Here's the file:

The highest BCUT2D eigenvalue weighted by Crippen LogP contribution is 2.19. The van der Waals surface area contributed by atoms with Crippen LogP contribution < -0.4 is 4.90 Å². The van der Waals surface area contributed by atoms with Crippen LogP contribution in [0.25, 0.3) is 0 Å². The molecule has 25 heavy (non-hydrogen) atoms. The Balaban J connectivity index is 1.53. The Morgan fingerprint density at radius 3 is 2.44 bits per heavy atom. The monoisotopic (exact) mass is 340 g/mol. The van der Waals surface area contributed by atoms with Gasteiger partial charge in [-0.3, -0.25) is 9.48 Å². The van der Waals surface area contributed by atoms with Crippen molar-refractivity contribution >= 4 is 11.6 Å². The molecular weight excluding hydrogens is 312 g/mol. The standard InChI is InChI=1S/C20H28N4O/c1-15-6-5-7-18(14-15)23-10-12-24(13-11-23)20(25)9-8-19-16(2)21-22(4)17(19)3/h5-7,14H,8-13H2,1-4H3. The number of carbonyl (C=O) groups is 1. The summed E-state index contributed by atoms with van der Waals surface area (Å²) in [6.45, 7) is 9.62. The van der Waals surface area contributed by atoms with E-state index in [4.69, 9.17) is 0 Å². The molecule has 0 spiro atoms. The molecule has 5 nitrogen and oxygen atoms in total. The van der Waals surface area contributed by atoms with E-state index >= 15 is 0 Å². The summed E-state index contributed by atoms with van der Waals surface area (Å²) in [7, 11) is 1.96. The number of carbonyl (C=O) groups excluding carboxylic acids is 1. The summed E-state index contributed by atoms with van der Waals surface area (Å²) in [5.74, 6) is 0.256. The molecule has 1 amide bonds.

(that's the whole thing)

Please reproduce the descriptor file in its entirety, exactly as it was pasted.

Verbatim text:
The highest BCUT2D eigenvalue weighted by Crippen LogP contribution is 2.19. The van der Waals surface area contributed by atoms with Crippen LogP contribution < -0.4 is 4.90 Å². The van der Waals surface area contributed by atoms with Crippen LogP contribution in [0.25, 0.3) is 0 Å². The molecule has 25 heavy (non-hydrogen) atoms. The Balaban J connectivity index is 1.53. The Morgan fingerprint density at radius 3 is 2.44 bits per heavy atom. The monoisotopic (exact) mass is 340 g/mol. The van der Waals surface area contributed by atoms with Gasteiger partial charge in [-0.3, -0.25) is 9.48 Å². The van der Waals surface area contributed by atoms with Crippen molar-refractivity contribution >= 4 is 11.6 Å². The molecular weight excluding hydrogens is 312 g/mol. The standard InChI is InChI=1S/C20H28N4O/c1-15-6-5-7-18(14-15)23-10-12-24(13-11-23)20(25)9-8-19-16(2)21-22(4)17(19)3/h5-7,14H,8-13H2,1-4H3. The number of carbonyl (C=O) groups is 1. The summed E-state index contributed by atoms with van der Waals surface area (Å²) in [6.45, 7) is 9.62. The van der Waals surface area contributed by atoms with E-state index in [4.69, 9.17) is 0 Å². The molecule has 0 spiro atoms. The molecule has 5 nitrogen and oxygen atoms in total. The van der Waals surface area contributed by atoms with E-state index >= 15 is 0 Å². The summed E-state index contributed by atoms with van der Waals surface area (Å²) in [7, 11) is 1.96. The number of carbonyl (C=O) groups excluding carboxylic acids is 1. The summed E-state index contributed by atoms with van der Waals surface area (Å²) in [5.74, 6) is 0.256. The molecule has 1 amide bonds.